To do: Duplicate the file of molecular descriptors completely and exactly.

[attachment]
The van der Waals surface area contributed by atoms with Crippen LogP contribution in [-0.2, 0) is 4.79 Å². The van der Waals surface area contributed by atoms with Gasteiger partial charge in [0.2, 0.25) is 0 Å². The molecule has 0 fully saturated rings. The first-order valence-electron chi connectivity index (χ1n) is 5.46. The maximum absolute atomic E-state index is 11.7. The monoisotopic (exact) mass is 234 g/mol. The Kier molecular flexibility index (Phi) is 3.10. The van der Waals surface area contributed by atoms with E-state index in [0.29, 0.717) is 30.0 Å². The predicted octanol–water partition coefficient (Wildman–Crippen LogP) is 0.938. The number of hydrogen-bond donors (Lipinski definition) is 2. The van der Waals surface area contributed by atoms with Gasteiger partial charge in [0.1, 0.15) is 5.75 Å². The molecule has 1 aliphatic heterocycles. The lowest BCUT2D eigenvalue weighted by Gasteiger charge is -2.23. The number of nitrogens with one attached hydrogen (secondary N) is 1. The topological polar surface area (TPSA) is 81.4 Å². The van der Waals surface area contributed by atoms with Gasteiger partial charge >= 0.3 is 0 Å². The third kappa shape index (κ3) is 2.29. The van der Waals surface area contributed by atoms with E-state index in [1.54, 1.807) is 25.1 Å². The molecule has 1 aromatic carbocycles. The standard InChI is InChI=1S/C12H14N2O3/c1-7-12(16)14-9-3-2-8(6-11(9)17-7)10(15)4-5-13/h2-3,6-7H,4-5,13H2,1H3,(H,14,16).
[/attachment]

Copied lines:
The van der Waals surface area contributed by atoms with Crippen LogP contribution in [-0.2, 0) is 4.79 Å². The van der Waals surface area contributed by atoms with Gasteiger partial charge in [0.2, 0.25) is 0 Å². The molecule has 0 fully saturated rings. The first-order valence-electron chi connectivity index (χ1n) is 5.46. The maximum absolute atomic E-state index is 11.7. The monoisotopic (exact) mass is 234 g/mol. The Kier molecular flexibility index (Phi) is 3.10. The van der Waals surface area contributed by atoms with E-state index in [0.29, 0.717) is 30.0 Å². The predicted octanol–water partition coefficient (Wildman–Crippen LogP) is 0.938. The number of hydrogen-bond donors (Lipinski definition) is 2. The van der Waals surface area contributed by atoms with Gasteiger partial charge in [0.1, 0.15) is 5.75 Å². The molecule has 1 aliphatic heterocycles. The lowest BCUT2D eigenvalue weighted by Gasteiger charge is -2.23. The number of nitrogens with one attached hydrogen (secondary N) is 1. The topological polar surface area (TPSA) is 81.4 Å². The van der Waals surface area contributed by atoms with Gasteiger partial charge >= 0.3 is 0 Å². The third kappa shape index (κ3) is 2.29. The van der Waals surface area contributed by atoms with E-state index in [1.54, 1.807) is 25.1 Å². The molecule has 1 aromatic carbocycles. The standard InChI is InChI=1S/C12H14N2O3/c1-7-12(16)14-9-3-2-8(6-11(9)17-7)10(15)4-5-13/h2-3,6-7H,4-5,13H2,1H3,(H,14,16).